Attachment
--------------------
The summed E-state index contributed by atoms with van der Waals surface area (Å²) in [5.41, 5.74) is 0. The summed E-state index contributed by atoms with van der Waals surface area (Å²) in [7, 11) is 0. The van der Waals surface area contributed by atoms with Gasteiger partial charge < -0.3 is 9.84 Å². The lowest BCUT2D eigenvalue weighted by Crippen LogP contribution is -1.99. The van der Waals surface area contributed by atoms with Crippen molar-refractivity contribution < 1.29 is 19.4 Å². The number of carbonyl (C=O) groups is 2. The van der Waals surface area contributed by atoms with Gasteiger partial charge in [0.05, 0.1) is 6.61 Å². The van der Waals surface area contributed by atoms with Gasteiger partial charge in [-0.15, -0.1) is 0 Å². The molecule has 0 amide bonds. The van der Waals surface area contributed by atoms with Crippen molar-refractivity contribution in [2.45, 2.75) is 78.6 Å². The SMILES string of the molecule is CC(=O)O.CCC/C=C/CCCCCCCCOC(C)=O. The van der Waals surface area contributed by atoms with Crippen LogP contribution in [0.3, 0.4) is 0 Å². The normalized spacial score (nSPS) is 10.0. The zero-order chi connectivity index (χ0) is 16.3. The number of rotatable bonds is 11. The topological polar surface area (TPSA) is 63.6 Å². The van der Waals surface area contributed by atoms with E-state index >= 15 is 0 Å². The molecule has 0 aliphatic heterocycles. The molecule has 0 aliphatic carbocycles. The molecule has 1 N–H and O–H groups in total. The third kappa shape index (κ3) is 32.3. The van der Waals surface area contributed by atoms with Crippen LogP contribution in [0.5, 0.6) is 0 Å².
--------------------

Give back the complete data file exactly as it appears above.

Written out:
The summed E-state index contributed by atoms with van der Waals surface area (Å²) in [5.41, 5.74) is 0. The summed E-state index contributed by atoms with van der Waals surface area (Å²) in [7, 11) is 0. The van der Waals surface area contributed by atoms with Gasteiger partial charge < -0.3 is 9.84 Å². The lowest BCUT2D eigenvalue weighted by Crippen LogP contribution is -1.99. The van der Waals surface area contributed by atoms with Crippen molar-refractivity contribution < 1.29 is 19.4 Å². The number of carbonyl (C=O) groups is 2. The van der Waals surface area contributed by atoms with Gasteiger partial charge in [0.05, 0.1) is 6.61 Å². The van der Waals surface area contributed by atoms with Gasteiger partial charge in [-0.15, -0.1) is 0 Å². The molecule has 0 amide bonds. The van der Waals surface area contributed by atoms with Crippen molar-refractivity contribution in [2.45, 2.75) is 78.6 Å². The SMILES string of the molecule is CC(=O)O.CCC/C=C/CCCCCCCCOC(C)=O. The van der Waals surface area contributed by atoms with Crippen LogP contribution in [0.3, 0.4) is 0 Å². The normalized spacial score (nSPS) is 10.0. The zero-order chi connectivity index (χ0) is 16.3. The number of rotatable bonds is 11. The topological polar surface area (TPSA) is 63.6 Å². The van der Waals surface area contributed by atoms with E-state index >= 15 is 0 Å². The molecule has 0 aliphatic heterocycles. The molecule has 0 aliphatic carbocycles. The molecule has 1 N–H and O–H groups in total. The third kappa shape index (κ3) is 32.3. The van der Waals surface area contributed by atoms with Crippen LogP contribution in [0.5, 0.6) is 0 Å².